The recent spate of attacks against LGBTQ members of our community is part of a pattern of violence in our city and around the country, and it has to stop. We cannot and will not tolerate hate crimes such as these in the District of Columbia. No one should endure the terror of being targeted and attacked for being who they are. I want my LGBTQ neighbors to know that I see you, I hear you, I support you, and I am deeply troubled and disturbed by these attacks.

On March 30, I was saddened to hear of Ashanti Carmon’s still unsolved murder. And on June 13, I was stunned to hear that her friend, Zoe Spears, was also shot and killed just blocks away. I know the DC transgender community is reeling from these losses. Yet, even at the LGBTQ community center Casa Ruby, where they should feel safest, transgender women were recently threatened by a man with a gun.

In 2019, ten transgender women have been violently killed in the United States; all were African-American. Fatal violence against transgender women of color is a national issue and having two of these horrific deaths in our own backyard is an outrage. Transgender women experience clear anti-transgender bias, and their transgender status often puts them at risk in other ways. They experience discrimination in the workplace, when they look for housing, and even when trying to access government services. This sometimes forces them into unemployment, homelessness, or survival sex work, all of which puts them at greater risk of violence.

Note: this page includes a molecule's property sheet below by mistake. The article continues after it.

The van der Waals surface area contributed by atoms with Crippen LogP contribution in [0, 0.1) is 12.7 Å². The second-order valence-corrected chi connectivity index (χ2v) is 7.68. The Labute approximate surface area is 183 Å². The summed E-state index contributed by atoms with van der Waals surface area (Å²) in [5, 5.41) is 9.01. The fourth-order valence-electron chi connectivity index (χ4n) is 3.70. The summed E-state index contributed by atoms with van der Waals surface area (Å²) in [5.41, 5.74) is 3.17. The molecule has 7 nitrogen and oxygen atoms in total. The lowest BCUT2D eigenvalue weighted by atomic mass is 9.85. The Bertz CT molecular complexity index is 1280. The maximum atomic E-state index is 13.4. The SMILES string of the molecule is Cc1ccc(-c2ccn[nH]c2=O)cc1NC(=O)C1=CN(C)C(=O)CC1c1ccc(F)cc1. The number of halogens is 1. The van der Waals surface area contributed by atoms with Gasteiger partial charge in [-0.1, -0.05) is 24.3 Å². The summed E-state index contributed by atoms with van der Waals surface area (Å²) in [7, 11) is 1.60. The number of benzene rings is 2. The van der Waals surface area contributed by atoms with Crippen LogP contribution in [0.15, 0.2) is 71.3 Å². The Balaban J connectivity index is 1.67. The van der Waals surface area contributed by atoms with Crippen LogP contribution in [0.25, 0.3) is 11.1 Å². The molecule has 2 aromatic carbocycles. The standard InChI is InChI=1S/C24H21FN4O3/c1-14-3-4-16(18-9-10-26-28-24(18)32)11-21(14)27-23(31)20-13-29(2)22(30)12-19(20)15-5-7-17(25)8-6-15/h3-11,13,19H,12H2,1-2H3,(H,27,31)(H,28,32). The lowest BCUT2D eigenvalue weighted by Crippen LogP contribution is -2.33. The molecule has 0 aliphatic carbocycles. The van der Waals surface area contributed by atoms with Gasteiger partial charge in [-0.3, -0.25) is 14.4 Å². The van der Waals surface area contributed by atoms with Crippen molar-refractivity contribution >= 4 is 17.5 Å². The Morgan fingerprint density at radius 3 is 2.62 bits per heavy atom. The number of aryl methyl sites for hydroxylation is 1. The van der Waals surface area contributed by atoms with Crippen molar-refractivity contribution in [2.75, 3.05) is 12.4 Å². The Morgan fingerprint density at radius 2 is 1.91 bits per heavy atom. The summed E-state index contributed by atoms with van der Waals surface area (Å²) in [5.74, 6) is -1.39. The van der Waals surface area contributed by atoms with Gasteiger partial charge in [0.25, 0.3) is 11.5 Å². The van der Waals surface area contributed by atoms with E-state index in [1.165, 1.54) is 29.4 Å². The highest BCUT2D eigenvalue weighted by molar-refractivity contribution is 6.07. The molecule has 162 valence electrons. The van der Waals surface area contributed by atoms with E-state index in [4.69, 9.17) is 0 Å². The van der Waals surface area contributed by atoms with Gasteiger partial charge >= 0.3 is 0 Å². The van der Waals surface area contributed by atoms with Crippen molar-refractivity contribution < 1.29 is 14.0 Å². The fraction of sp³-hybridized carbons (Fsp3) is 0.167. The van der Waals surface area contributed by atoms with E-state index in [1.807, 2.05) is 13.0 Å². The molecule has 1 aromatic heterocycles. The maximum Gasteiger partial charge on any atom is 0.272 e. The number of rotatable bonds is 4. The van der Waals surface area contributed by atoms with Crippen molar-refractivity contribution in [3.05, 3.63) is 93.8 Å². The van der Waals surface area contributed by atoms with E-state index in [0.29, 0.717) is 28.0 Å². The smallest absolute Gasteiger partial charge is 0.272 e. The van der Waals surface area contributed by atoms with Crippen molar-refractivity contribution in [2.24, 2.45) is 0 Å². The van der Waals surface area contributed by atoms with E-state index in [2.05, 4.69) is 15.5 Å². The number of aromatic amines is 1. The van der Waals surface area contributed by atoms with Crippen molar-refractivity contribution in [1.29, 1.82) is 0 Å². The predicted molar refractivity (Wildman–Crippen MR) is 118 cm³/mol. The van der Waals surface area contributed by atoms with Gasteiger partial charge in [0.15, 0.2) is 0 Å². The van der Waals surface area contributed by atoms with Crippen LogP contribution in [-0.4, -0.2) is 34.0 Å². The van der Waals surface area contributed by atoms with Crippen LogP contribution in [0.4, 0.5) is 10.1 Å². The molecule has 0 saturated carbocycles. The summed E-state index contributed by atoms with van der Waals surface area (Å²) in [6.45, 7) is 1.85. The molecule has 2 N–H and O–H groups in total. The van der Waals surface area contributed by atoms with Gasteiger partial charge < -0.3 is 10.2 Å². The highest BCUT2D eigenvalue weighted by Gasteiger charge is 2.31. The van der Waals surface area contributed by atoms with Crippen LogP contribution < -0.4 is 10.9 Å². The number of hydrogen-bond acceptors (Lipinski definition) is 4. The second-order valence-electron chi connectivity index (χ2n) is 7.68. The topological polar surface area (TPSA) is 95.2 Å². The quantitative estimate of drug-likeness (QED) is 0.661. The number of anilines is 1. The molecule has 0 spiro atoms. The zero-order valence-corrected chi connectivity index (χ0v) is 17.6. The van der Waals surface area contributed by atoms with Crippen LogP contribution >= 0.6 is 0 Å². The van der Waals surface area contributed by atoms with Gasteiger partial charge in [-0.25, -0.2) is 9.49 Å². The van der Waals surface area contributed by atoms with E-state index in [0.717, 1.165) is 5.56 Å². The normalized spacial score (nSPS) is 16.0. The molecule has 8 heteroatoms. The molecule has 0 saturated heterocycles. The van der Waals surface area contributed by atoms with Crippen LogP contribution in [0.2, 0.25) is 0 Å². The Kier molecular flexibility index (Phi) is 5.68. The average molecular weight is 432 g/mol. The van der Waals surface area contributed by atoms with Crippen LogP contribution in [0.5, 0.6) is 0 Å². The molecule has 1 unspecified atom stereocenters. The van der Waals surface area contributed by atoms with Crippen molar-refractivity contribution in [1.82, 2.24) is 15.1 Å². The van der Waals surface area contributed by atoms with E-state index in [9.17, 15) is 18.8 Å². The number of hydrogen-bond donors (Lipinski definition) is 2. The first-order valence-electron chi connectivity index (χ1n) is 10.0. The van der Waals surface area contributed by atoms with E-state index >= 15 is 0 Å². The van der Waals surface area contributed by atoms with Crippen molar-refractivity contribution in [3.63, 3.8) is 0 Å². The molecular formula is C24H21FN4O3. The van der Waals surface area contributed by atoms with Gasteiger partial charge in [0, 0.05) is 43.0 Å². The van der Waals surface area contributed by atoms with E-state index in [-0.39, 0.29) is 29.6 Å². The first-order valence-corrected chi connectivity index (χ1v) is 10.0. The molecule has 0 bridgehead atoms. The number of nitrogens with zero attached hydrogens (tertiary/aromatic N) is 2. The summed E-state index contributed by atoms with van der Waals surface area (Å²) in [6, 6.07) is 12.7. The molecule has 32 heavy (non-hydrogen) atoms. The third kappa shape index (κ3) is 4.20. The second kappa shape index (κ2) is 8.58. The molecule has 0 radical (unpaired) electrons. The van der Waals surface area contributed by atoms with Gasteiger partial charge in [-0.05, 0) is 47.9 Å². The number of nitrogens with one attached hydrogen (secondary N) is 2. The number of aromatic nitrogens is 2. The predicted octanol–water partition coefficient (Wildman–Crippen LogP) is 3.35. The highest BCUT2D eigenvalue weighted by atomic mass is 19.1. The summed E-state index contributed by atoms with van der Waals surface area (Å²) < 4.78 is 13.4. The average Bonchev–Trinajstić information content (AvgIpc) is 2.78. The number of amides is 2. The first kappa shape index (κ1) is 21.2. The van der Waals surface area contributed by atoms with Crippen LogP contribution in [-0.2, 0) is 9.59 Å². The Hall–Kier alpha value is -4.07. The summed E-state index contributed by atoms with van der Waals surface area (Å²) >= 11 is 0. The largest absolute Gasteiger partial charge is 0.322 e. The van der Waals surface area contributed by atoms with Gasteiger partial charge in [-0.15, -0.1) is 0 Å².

LGBTQ individuals continue to face discrimination and harassment in public spaces both in DC and across the country. Just a few days ago, Karl Craven and Braden Brecht were attacked on U Street by men using a homophobic slur. DC is, and should always be, a welcoming community. It is our responsibility to address and denounce all hate crimes.

We have not done enough to protect and support LGBTQ residents in the District. I plan to work with the Mayor, my colleagues on the Council of the District of Columbia, government agencies, and LGBTQ organizations and individuals to address LGBTQ access to basic needs and services such as safe housing and mental health. I will work with the rest of the Council to release a statement of no tolerance for violence against transwomen and sex workers. I also will introduce legislation to create a platform for transwomen of color to shape the policies and programs that they believe they need to improve both health and safety. And I will work with the Council to hold a roundtable with government agencies and community organizations that work with transgender women to discuss how we as a city can better serve them.

I am sending letters to Mayor Muriel Bowser and to Chairman Phil Mendelson to ask for their support and assistance in addressing these issues. We can do better to protect marginalized communities. I ask the Mayor, the Council, and the District as a whole to join me as I learn about the issues and fears LGBTQ members of our community face and to take action to improve their safety and overall well-being.

# # #

 

Meet the Staff: Maya

woman with cherry blossoms

Welcome Maya to the DC Center! She is a summer health and wellness intern and looks forward to making members of the queer community smile and feel supported. You can meet Maya at the DC Center Monday thru Friday this summer! She is a rising junior at Georgetown University, majoring in Global Health. 

Birthdate, Astro Sign

23 May, Gemini

Where are you originally from?

San Diego, CA